- The Washington Times - Sunday, August 19, 2001

ZVENIGOROD, Russia — Along a road that winds through forests and meadows, wealthy Russians speed to their country mansions in BMWs and SUVs with tinted windows, past sunburned men cutting grass with scythes and women sweeping gutters with homemade brooms.
Babushkas peddle buckets of potatoes and bundles of firewood by the road to add a few rubles to the family budget. But there are also garden centers offering Japanese maples, lawn chairs and hammocks — the must-haves of today's upwardly mobile Russia.
All along the 24 miles of two-lane highway from Moscow to Zvenigorod, garish new villas in red brick clash with tumbledown wooden huts, some built before the 1917 Communist Revolution.
Russia in the summer of 2001, year 10 of the post-Soviet world, is a panoply of raw, thrusting consumerism and newfound wealth jostling with age-old images of ingrained poverty.

Aftershocks still felt
In a country where the communist system allocated housing and allowed virtually no travel abroad, billboards along the road trumpet the change: Package holidays to Greece. Japanese restaurant. Private school. Hugo Boss designer clothes. Fitness clubs.
It was a decade ago, on Aug. 19, 1991, that Boris Yeltsin hauled his linebacker frame onto a tank, faced down a coup by communist die-hards, and gave the world a defining image of the end of an era. The following Christmas Day, the 74-year-old Union of Soviet Socialist Republics disbanded, and those 15 republics spun off on independent trajectories.
The aftershocks are still felt in sputterings of civil war from Chechnya to Central Asia, and in diplomatic corridors from the White House to Beijing.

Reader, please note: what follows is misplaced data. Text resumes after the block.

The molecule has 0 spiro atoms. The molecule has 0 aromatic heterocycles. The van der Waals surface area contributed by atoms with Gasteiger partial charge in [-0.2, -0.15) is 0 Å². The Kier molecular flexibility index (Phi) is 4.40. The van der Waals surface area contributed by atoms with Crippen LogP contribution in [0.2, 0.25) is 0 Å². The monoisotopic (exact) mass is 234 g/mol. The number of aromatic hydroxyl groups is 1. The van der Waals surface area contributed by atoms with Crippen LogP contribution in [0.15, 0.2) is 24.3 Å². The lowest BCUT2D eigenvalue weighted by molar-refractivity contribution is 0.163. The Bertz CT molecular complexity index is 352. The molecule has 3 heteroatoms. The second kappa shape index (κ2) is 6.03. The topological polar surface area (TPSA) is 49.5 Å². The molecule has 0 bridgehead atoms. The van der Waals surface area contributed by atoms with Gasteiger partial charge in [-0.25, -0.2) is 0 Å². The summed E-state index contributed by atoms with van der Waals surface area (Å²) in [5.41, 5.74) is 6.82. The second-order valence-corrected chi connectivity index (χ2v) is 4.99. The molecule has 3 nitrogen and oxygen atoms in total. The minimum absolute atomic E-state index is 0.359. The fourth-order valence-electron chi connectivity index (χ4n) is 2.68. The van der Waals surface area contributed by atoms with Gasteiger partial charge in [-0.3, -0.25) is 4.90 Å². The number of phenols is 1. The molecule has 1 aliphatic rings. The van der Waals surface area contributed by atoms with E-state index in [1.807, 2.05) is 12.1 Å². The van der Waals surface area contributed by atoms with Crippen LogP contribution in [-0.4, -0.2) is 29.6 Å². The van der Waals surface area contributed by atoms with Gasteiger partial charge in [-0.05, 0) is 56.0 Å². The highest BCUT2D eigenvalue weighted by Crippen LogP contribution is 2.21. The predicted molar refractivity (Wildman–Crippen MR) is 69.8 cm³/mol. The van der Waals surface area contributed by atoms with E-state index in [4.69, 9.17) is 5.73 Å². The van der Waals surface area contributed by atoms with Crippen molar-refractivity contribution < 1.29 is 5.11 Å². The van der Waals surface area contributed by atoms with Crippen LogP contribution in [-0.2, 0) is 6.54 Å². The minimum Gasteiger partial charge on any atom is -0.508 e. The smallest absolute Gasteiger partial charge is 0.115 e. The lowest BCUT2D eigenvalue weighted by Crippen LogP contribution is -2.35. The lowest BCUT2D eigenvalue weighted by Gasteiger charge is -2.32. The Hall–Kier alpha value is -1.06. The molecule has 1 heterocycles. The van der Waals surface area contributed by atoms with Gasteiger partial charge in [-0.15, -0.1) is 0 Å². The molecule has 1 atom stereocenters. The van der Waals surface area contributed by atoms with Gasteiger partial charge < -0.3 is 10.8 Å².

What was once a communist monolith stretching across 11 time zones is now a jarring patchwork whose main contours are a thin layer of very rich people, a wide swath of very poor, and a vulnerable middle class. It's the opposite of the egalitarian society communism set out to build, and a very long way from the prosperous democracy Russia yearns to be.

Downhill after 1992
Many look back at the early 1990s as the high point of freedom and civil peace. Already by 1993, Mr. Yeltsin had turned to force, sending in the army to bring defiant lawmakers to heel, then into Chechnya to crush a separatist rebellion.
Meanwhile, a few bankers and businessmen with government connections became fabulously wealthy. They snapped up villas on the French Riviera and stuffed money in offshore accounts.
The rich sent their children to expensive private schools in Europe, filled their homes with crystal and silverware, hired servants and traveled with armed bodyguards. The new middle class holidayed abroad, updated their wardrobes and renovated their apartments.
But few people paid taxes, corruption ran rampant and Western investors were turned off. The state soon ran out of money.

Collapse of the ruble
In August 1998, the bubble burst. The ruble was devalued and thousands lost their money. Banks folded, businesses collapsed and Russia's credit rating sank.
Current economic development is uneven. Oil, natural gas and weapons account for most of Russia's exports. Russia doesn't manufacture much that the world needs.